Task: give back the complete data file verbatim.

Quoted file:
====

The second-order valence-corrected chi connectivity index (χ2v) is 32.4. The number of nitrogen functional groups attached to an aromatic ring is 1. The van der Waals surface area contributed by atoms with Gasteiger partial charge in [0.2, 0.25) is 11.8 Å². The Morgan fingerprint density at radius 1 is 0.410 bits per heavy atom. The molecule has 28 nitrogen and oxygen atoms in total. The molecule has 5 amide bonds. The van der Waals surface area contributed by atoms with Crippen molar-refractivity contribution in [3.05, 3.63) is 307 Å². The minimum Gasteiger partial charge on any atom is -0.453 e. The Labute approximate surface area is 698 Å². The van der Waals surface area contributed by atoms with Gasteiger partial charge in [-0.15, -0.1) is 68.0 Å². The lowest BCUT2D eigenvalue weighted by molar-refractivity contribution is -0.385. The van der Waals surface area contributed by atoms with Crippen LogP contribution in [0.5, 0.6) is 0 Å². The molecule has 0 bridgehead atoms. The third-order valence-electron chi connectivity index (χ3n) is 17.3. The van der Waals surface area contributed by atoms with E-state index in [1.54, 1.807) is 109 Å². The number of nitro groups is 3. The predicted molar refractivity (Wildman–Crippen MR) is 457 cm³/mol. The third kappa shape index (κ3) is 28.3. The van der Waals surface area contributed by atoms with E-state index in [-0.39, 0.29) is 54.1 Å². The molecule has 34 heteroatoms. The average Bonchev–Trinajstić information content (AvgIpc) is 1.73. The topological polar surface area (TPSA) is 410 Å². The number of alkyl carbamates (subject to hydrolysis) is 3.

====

The second-order valence-corrected chi connectivity index (χ2v) is 32.4. The number of nitrogen functional groups attached to an aromatic ring is 1. The van der Waals surface area contributed by atoms with Gasteiger partial charge in [0.2, 0.25) is 11.8 Å². The Morgan fingerprint density at radius 1 is 0.410 bits per heavy atom. The molecule has 28 nitrogen and oxygen atoms in total. The molecule has 5 amide bonds. The van der Waals surface area contributed by atoms with Crippen molar-refractivity contribution in [3.05, 3.63) is 307 Å². The minimum Gasteiger partial charge on any atom is -0.453 e. The Labute approximate surface area is 698 Å². The van der Waals surface area contributed by atoms with Gasteiger partial charge in [-0.15, -0.1) is 68.0 Å². The lowest BCUT2D eigenvalue weighted by molar-refractivity contribution is -0.385. The van der Waals surface area contributed by atoms with Crippen LogP contribution in [0.5, 0.6) is 0 Å². The molecule has 0 bridgehead atoms. The third-order valence-electron chi connectivity index (χ3n) is 17.3. The van der Waals surface area contributed by atoms with E-state index in [1.54, 1.807) is 109 Å². The number of nitro groups is 3. The predicted molar refractivity (Wildman–Crippen MR) is 457 cm³/mol. The third kappa shape index (κ3) is 28.3. The van der Waals surface area contributed by atoms with E-state index in [-0.39, 0.29) is 54.1 Å². The molecule has 34 heteroatoms. The average Bonchev–Trinajstić information content (AvgIpc) is 1.73. The topological polar surface area (TPSA) is 410 Å². The number of alkyl carbamates (subject to hydrolysis) is 3.